Wednesday, September 09, 2015

Celebrating Together at "Jimmy's Hall."

Having just walked a sweltering mile and a half to the Loft Cinema, I was keenly aware of the riders’ plight due to the long Tucson bus strike. I thought about those who had lost their jobs because they couldn’t get to work on time and the angry young woman I met waiting an hour at the bus stop (before giving up and walking.)  She was mad at the drivers for striking when they made “a hell of a lot more” than she made. “They should all be fired!” she raged. This woman was working two full-time jobs to support herself and her child.  I pointed out how the media was making out poor single mothers as lazy. “I work damn hard,” she spat back.  I challenged her, “Don’t you think you deserve enough money to live on with one job?  If workers don’t demand it, their bosses won’t pay a living wage. The only reason there are safe working conditions in this country is because the workers organized and demanded it.”

My fiance and I settled into our seats at the air-conditioned theater ready to be drawn into the lush emerald isle and the spirited Irish and jazz dances in “Jimmy’s Hall.” We were taken back to depression era Ireland when it was recovering from the vicious civil war between those who supported England’s occupation and those who fought for independence. Jimmy’s Hall was essentially a community center where people gathered to take cultural classes, attend dances, and celebrate life. But it was seen as a danger for the common people to gather together to exchange ideas – ideas that might lead to revolt. So the hall had been shut down and Jimmy exiled to America.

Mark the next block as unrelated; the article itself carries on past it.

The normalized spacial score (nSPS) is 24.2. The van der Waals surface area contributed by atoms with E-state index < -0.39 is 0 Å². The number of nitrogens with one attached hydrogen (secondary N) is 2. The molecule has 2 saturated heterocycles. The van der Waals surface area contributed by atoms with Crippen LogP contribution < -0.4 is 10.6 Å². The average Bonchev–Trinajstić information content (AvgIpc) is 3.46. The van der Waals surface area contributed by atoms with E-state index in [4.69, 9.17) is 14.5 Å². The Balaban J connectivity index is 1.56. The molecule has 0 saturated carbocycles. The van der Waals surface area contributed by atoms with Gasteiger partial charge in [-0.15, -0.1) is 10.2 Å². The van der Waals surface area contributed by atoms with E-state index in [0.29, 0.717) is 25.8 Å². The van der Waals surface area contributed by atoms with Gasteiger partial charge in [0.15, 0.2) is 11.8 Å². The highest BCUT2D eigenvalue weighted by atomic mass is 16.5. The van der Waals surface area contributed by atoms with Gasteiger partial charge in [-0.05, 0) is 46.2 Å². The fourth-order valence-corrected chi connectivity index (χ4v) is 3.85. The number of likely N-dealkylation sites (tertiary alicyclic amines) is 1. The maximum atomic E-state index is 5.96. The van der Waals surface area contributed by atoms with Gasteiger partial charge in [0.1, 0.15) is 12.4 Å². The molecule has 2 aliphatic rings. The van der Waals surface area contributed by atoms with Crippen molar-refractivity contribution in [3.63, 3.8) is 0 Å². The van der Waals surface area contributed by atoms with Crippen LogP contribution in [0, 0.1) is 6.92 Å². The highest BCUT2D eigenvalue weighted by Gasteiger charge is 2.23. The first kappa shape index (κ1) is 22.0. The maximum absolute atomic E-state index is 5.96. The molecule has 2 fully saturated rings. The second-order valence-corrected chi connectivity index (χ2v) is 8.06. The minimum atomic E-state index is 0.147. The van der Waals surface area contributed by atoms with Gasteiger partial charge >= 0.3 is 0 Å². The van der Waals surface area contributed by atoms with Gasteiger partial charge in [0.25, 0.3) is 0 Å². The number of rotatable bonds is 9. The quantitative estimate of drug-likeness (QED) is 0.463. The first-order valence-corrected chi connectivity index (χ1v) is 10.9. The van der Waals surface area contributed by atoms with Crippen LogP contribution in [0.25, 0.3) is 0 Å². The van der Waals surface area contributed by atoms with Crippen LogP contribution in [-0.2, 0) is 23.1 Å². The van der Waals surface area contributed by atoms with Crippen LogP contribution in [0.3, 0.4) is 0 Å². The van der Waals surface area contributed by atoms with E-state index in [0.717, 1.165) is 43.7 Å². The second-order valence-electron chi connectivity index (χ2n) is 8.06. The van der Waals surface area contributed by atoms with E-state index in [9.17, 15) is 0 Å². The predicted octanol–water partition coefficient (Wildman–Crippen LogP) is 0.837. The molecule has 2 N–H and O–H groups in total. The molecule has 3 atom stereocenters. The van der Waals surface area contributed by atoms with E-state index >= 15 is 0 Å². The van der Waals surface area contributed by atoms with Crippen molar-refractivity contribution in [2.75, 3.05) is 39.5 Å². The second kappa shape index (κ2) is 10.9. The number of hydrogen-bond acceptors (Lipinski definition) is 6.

Ten years later, Jimmy is greeted on his return by a group of young-adults intent on re-opening the hall for a safe place to dance. The small community rebuilds the tin hall into a joyous gathering place. But the church sees the hall as a challenge to the powers that be – the wealthy land owners who had profited from the war – and pressures them to close it down. When a family is thrown out of their ancestral home by the greedy land owner, the persecuted group stands with the family.

 It’s not hard to see the parallel between the greedy landowners and the unfettered greed of corporate America and international banking conglomerates. In the film, the church uses fear to control the people. Today it is the corporate-owned media that portrays hard working single mothers - like my fellow passenger - as lazy while influencing them to vote against their own best interests.

For me the Loft feels like Jimmy’s Hall: a joyful community gathering place where learning and lively discussions are encouraged. Independent films are still the voice of the people. It occurs to me that the single mother at the bus stop wouldn’t have the time or money to enjoy this film at the Loft. (Though she could send her kids to the Loft's free children’s screenings…) But movies like “Jimmy’s Hall” create understanding that we are all a part of this community and inspires us to stand together. 

Movie blessings,
Jana Segal